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25 tips to improve your virtual and physical presentations

June 23, 2021

Abraham Lincoln, Winston Churchill and Anita Roddick are all recognised as outstanding leaders, not just because they made good decisions but because they motivated the people who followed them, especially when they took to the stage and airwaves.

With the current communication methods of Zoom throughout the pandemic, it may be the case that many of these great leaders may have had to communicate virtually!

Abraham Lincoln is recognised as an outstanding leader, the world over.

Motivation is complex and we are learning that it is not money but a sense of purpose that gets good people out of bed in the morning http://youtu.be/u6XAPnuFjJc. But no matter how worthy, challenging and dynamic the mission, if a leader fails to communicate their vision it’s unlikely that they will inspire a team.  When speaking, leaders must be authoritative, demonstrate trustworthiness and be persuasive; a powerful speech should  combine logic, emotion and credibility.

So when it’s your turn to stand up, present and be counted here are some tactics you can employ to win the hearts and minds of your audience:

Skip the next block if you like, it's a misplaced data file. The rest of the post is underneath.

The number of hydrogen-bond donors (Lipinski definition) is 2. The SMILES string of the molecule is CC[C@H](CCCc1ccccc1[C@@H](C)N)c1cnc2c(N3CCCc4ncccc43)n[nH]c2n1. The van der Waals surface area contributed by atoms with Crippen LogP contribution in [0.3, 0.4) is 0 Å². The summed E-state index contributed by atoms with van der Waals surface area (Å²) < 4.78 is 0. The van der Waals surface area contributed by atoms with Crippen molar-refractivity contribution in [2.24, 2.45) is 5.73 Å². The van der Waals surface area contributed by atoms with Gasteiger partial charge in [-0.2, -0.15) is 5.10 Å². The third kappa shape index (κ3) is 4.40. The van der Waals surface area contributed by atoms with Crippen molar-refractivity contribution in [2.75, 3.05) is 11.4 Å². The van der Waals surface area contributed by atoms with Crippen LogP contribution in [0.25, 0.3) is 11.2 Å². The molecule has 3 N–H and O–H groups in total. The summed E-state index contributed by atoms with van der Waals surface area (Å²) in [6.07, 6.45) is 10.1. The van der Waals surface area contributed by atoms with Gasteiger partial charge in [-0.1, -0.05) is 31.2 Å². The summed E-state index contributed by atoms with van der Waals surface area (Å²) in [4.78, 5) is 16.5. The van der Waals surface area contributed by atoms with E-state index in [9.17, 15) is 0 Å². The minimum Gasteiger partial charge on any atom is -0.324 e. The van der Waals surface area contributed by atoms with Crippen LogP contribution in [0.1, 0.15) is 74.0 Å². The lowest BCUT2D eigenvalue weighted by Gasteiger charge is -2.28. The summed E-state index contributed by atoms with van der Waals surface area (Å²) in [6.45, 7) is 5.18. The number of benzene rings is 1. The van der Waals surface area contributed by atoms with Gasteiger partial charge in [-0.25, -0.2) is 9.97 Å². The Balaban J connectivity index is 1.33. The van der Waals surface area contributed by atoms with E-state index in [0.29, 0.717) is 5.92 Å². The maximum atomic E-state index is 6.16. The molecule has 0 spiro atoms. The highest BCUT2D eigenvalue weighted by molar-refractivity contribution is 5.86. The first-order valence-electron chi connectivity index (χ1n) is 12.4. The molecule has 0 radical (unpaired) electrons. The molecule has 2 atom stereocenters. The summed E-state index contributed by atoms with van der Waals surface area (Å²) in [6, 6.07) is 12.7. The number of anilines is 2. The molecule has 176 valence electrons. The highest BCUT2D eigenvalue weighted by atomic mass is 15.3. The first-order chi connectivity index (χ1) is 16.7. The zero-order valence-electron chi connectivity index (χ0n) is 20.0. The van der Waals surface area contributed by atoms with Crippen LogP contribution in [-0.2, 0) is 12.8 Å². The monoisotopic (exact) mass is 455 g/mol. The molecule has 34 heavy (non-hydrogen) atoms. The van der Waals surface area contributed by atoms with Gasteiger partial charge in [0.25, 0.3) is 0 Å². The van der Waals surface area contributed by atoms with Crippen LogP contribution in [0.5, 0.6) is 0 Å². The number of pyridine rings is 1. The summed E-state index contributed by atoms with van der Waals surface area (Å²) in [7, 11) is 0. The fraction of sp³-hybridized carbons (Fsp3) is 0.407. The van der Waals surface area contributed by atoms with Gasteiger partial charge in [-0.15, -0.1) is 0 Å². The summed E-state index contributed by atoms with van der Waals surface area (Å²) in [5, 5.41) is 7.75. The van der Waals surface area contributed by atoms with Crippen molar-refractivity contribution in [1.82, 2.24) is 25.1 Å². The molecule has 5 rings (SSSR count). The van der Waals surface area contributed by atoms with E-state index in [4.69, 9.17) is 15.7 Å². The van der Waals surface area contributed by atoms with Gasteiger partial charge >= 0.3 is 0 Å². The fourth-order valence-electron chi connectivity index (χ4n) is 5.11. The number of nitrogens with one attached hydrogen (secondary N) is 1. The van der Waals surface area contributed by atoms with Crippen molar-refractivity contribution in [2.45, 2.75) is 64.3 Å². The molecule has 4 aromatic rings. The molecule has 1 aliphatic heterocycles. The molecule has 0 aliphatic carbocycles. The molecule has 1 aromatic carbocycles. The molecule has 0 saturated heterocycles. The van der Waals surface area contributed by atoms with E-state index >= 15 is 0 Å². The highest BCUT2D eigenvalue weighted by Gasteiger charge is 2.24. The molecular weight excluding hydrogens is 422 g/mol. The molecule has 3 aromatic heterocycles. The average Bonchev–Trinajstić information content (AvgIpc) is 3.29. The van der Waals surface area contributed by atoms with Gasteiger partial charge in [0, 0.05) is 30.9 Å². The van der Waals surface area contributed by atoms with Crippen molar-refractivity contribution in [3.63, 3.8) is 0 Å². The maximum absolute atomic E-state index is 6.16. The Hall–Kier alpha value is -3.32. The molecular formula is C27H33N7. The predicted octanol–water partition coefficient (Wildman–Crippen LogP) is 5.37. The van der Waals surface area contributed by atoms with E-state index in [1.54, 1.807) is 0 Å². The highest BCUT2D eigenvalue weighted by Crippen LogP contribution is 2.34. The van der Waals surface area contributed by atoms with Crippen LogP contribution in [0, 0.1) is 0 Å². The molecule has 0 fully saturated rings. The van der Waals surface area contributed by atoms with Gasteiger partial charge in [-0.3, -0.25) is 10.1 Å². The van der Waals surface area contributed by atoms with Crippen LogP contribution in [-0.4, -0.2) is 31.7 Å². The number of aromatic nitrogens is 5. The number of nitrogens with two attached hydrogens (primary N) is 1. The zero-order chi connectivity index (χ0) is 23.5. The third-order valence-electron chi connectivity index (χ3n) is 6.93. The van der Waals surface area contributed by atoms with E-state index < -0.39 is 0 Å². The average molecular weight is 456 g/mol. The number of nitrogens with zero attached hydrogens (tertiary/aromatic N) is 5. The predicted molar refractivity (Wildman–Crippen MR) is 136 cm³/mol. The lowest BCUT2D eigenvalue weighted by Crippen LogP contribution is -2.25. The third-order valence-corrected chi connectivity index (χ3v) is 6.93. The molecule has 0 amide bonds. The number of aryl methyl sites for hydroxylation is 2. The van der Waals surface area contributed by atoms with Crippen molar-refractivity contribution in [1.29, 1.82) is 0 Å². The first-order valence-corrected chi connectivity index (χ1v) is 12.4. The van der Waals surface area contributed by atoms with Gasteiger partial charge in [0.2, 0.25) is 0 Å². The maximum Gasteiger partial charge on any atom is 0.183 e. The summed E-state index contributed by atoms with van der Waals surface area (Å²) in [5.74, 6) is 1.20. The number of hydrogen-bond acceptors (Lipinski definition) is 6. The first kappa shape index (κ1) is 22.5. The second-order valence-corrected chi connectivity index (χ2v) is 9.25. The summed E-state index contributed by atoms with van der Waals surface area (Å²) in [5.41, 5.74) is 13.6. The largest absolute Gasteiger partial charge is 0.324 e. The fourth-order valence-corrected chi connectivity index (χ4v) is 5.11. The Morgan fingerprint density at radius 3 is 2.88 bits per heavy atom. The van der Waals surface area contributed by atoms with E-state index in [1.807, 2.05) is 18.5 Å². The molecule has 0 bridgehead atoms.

1.  Research your audience
2.  Start by acknowledging the audience’s beliefs and concerns
3.  Share your own feelings
4.  Tell personal stories
5.  Modulate your voice
6.  Reinforce your views with confident gestures
7.  Use facts to support arguments
8.  Organise key points into pithy three-part lists
9.  Use metaphors, similes and analogies
10. Name and praise heroes in the audience
11. Repeat part of a phrase to build an argument – “I have a dream”, Martin Luther King, or “Yes we can”, Barak Obama
12. Employ rhythm – “Ask not what your country can do for you – ask what you can do for your country”, John F Kennedy
13. Draw striking contrasts
14. Ask rhetorical questions
15. Set high but achievable goals
16. Convey confidence
17. Reference history
18. Use humour
19. Draw pictures with your words
20. Create a sense of urgency
21. Smile or frown occasionally
22. Look into the eyes of audience members
23. Express moral conviction
24. Pause to allow listeners time to reflect
25. Gradually build to a statement of personal conviction and a vision of a better future.

Put these tactics to the test by watching some of the highest rated TED Talks http://blog.ted.com/2012/08/21/the-20-most-watched-ted-talks-to-date/, whilst using this list to notice how the best speakers subtly employ these techniques.

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